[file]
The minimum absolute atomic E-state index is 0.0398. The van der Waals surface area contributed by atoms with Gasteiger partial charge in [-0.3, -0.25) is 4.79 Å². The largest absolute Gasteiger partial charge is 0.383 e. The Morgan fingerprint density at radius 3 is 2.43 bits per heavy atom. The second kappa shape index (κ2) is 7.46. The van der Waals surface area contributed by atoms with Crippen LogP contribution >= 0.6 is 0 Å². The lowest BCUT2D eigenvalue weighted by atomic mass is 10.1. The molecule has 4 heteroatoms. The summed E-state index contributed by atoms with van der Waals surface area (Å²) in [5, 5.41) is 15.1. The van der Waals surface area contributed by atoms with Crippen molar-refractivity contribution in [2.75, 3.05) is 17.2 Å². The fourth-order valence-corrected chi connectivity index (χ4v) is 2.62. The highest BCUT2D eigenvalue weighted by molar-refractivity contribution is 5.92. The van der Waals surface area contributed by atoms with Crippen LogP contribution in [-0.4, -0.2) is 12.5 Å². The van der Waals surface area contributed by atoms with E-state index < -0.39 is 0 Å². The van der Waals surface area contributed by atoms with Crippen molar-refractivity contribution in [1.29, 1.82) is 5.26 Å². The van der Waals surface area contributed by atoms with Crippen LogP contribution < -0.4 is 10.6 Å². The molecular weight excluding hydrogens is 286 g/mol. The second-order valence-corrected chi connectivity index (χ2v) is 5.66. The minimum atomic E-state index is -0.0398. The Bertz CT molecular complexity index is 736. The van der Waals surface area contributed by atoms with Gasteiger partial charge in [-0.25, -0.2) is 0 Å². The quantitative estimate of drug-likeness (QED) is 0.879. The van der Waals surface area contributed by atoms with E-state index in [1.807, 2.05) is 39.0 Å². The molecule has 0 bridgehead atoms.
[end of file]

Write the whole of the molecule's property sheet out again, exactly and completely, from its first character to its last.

The minimum absolute atomic E-state index is 0.0398. The van der Waals surface area contributed by atoms with Gasteiger partial charge in [-0.3, -0.25) is 4.79 Å². The largest absolute Gasteiger partial charge is 0.383 e. The Morgan fingerprint density at radius 3 is 2.43 bits per heavy atom. The second kappa shape index (κ2) is 7.46. The van der Waals surface area contributed by atoms with Crippen LogP contribution >= 0.6 is 0 Å². The lowest BCUT2D eigenvalue weighted by atomic mass is 10.1. The molecule has 4 heteroatoms. The summed E-state index contributed by atoms with van der Waals surface area (Å²) in [5, 5.41) is 15.1. The van der Waals surface area contributed by atoms with Crippen molar-refractivity contribution in [2.75, 3.05) is 17.2 Å². The fourth-order valence-corrected chi connectivity index (χ4v) is 2.62. The highest BCUT2D eigenvalue weighted by molar-refractivity contribution is 5.92. The van der Waals surface area contributed by atoms with Crippen LogP contribution in [-0.4, -0.2) is 12.5 Å². The van der Waals surface area contributed by atoms with E-state index < -0.39 is 0 Å². The van der Waals surface area contributed by atoms with Crippen molar-refractivity contribution in [1.29, 1.82) is 5.26 Å². The van der Waals surface area contributed by atoms with Crippen LogP contribution < -0.4 is 10.6 Å². The molecular weight excluding hydrogens is 286 g/mol. The second-order valence-corrected chi connectivity index (χ2v) is 5.66. The minimum atomic E-state index is -0.0398. The Bertz CT molecular complexity index is 736. The van der Waals surface area contributed by atoms with Gasteiger partial charge in [-0.25, -0.2) is 0 Å². The quantitative estimate of drug-likeness (QED) is 0.879. The van der Waals surface area contributed by atoms with E-state index in [1.807, 2.05) is 39.0 Å². The molecule has 0 bridgehead atoms.